Debt Settlement And Income Taxes

Debt Settlement And Income Taxes

A very large number of people find themselves owing thousands of dollars to credit card companies and as a result, searching for viable options to successfully eliminate their debt in order to avoid a bankruptcy filing. Debt settlement has become a very popular alternative to bankruptcy amongst scores of individuals – especially since the bankruptcy laws changed back in October 2005. As you may know, debt settlement is a process which enables debtors (consumers) to negotiate a reduced pay-off balance (normally 50% or less) with their creditors. When the agreed-upon settlement amount is paid, the remaining balance is forgiven, and no further debt is owed.

When creditors agree to settle an account for less than what is actually owed, they are required by the IRS to report any forgiven debt over the amount of $600 on Form 1099. The potential of facing a tax liability resulting from debt settlement can be unnerving to a good many people, including consumers, as well as some debt counselors. On the other hand, an equal amount of people have difficulty understanding this train of thought, and feel that the possible tax consequences of debt settlement shouldn’t play a major role in whether or not one should choose debt settlement to free themselves from debt.

If you should owe taxes on the amount of your forgiven debt, it’s simply due to the fact that you saved a significant sum of money. Because of this it seems that it would be common sense to realize that the total amount of money you paid to your creditor, in addition to the income tax liability, would still be a great deal less than what you would end up paying if you were to continue making the minimum monthly payments on your accounts each month. As a matter of fact, it’s more than likely that the interest you would end up paying to a creditor over a period of years would easily exceed the taxes for which you may be liable, as a result of settling your debt.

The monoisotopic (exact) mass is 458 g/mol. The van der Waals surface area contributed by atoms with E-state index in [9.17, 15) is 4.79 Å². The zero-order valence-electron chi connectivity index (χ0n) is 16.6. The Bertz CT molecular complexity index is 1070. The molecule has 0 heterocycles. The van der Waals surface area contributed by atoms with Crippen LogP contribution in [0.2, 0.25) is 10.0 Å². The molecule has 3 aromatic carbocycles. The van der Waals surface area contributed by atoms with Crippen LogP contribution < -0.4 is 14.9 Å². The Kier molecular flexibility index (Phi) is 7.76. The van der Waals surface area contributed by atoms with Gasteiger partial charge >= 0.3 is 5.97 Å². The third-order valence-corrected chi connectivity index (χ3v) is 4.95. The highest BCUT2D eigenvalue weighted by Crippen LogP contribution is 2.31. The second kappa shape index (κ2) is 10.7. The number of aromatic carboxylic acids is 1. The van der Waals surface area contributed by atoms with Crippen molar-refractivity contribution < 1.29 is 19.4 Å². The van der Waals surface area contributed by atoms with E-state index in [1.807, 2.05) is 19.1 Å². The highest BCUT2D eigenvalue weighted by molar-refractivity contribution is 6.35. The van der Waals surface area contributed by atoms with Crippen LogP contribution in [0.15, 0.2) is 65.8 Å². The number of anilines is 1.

There’s also a strong likelihood that you may not be required to pay taxes on your forgiven debt if you’re able to prove that you were “insolvent” at the time you settled your debts. In order to be classified as insolvent it is required that have a negative net worth, meaning your liabilities must exceed your assets.

Now, if this is not the case, and you don’t qualify for an insolvent classification, obviously you may owe at least something to the IRS. If you believe this to be so, it’s important to talk with a tax professional prior to the April 15 tax deadline so that you may obtain proper advice pertaining to your particular situation. If you simply don’t know where you stand regarding the insolvency rule, it’s a good idea to carefully review IRS Publication 908 for additional information.

In the end, it’s your bottom line that should matter most. If you’re buried in debt and considering debt settlement to eliminate your financial struggles, the possibility of a tax liability shouldn’t be a deterrent. You see, if your ultimate goal is to be debt-free, it’s crucial to do your homework so you can better understand that the positive end result of settling your debt may easily outweigh any taxes for which you may be liable.

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